Testing for businesses

Businesses of all sizes across Lancashire, where staff cannot work from home during lockdown, can now access workplace testing for employees not showing symptoms.

Tests, PPE and waste

Tests

Lancashire County Council will provide you with a sufficient supply of swabs and lateral flow tests for you to be able to repeat test your identified number of staff twice a week.  Once you are up and running, you will be able to re-order further supplies to enable this to take place for a limited period, currently 31st March 2021.

PPE

If you already use your own, please continue to do so.  If you do not, we can provide you with the basics.  We would be grateful if you could notify us when you register whether or not you require PPE so that we can arrange delivery at the same time as the test supply.  This will enable us to use our limited delivery capacity efficiently and you to commence testing as soon as possible.

Once you confirm that your workplace has completed the training, you will be contacted to confirm your resource requirements.  Please be ready by considering this Bill of Materials (PDF 73.1 KB) in advance.  It also outlines additional resources which you will have to source.

Waste 

Waste falls into three categories. There is the used PPE. This should go into yellow and black striped 'tiger bags'. Collections should be no less often than bi-weekly. However if low levels of tiger bag waste are being produced and the GOV.uk guidance is followed, it can be longer between collections. Note that for every 100 tests carried out about one tiger bag of waste is typically produced.

Then there's the vials and swabs. Where tests are used and discarded in a work setting they are classified as municipal waste. This is because testing is not the workplace's primary activity, so would not be classified as healthcare waste. They should be placed in a bag and then into a ‘black bag’ (this may not be black depending on local arrangements, it may be clear) with other non-recyclable wastes generated from that environment. They should not be discarded in any recycling streams as they are not suitable for recycling. These wastes have been assessed by Public Health England and are not considered to pose any more risk to waste handlers than any other waste from personal care.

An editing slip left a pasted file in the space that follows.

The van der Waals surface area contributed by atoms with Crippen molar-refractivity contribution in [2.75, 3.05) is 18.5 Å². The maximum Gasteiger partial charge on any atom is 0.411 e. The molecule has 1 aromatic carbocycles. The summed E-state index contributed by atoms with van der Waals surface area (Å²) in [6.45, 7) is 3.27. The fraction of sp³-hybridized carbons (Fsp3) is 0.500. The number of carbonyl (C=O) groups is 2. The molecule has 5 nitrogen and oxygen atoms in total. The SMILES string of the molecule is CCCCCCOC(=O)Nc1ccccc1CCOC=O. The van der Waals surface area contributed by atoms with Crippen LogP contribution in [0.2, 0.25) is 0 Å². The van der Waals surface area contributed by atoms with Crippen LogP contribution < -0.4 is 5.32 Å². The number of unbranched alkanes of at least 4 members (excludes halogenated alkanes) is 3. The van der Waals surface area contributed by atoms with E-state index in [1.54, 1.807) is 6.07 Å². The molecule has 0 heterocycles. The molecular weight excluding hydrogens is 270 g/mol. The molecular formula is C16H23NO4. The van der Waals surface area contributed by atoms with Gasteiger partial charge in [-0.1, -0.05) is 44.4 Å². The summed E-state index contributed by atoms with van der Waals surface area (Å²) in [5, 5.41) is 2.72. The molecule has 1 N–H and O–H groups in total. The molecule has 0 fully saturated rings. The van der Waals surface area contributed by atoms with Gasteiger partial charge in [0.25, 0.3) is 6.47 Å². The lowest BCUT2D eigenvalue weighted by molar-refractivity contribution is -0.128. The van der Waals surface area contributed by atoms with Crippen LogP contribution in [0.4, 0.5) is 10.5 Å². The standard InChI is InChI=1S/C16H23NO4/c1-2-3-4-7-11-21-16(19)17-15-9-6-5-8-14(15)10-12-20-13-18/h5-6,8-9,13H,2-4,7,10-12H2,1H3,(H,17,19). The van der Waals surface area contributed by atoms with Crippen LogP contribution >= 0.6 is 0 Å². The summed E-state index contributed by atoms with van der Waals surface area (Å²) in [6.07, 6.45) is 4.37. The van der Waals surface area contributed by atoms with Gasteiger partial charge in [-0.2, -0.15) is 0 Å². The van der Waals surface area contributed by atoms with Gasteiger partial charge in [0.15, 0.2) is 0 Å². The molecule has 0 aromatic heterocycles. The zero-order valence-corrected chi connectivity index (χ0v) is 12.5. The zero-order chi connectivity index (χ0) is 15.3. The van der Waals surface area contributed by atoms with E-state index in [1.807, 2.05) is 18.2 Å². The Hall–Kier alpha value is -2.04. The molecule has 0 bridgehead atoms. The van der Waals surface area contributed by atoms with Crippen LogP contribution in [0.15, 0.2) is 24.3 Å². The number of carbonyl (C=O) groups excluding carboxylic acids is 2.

Packaging waste from the testing kits is the third type of waste produced. This can be disposed of in the usual way. Businesses will have their own contracts in place for general waste and most likely for sanitary waste too. They should seek to extend these to include removal of testing waste. The contractor needs to understand the type of waste being collected and how it cannot be compacted and that the clear/yellow bagged waste has to go for incineration. The codes used to identify this waste for audit purposes to the Environment Agency are 18 01 04 (tiger bags) and 18 01 07 (clear/yellow bags)

Full details from GOV.uk on waste types and the waste codes from the test kits   

Where arranging disposal through existing contractors proves impossible, then the local authority should be contacted.

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